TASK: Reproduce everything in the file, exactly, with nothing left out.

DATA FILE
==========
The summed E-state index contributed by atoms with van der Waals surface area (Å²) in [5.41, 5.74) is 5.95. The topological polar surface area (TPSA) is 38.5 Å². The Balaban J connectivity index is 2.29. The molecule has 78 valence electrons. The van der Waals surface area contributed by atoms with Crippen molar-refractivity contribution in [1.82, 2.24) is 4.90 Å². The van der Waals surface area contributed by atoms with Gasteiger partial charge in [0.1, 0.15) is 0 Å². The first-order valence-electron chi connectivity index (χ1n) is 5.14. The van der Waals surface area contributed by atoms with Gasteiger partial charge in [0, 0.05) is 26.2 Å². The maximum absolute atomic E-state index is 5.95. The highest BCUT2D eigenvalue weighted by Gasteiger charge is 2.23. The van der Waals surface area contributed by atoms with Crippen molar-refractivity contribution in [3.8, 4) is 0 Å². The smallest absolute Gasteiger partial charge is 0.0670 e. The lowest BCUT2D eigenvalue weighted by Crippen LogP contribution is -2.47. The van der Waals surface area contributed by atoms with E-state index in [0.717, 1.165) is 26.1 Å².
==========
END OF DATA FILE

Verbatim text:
The summed E-state index contributed by atoms with van der Waals surface area (Å²) in [5.41, 5.74) is 5.95. The topological polar surface area (TPSA) is 38.5 Å². The Balaban J connectivity index is 2.29. The molecule has 78 valence electrons. The van der Waals surface area contributed by atoms with Crippen molar-refractivity contribution in [1.82, 2.24) is 4.90 Å². The van der Waals surface area contributed by atoms with Gasteiger partial charge in [0.1, 0.15) is 0 Å². The first-order valence-electron chi connectivity index (χ1n) is 5.14. The van der Waals surface area contributed by atoms with Gasteiger partial charge in [0, 0.05) is 26.2 Å². The maximum absolute atomic E-state index is 5.95. The highest BCUT2D eigenvalue weighted by Gasteiger charge is 2.23. The van der Waals surface area contributed by atoms with Crippen molar-refractivity contribution in [3.8, 4) is 0 Å². The smallest absolute Gasteiger partial charge is 0.0670 e. The lowest BCUT2D eigenvalue weighted by Crippen LogP contribution is -2.47. The van der Waals surface area contributed by atoms with E-state index in [0.717, 1.165) is 26.1 Å².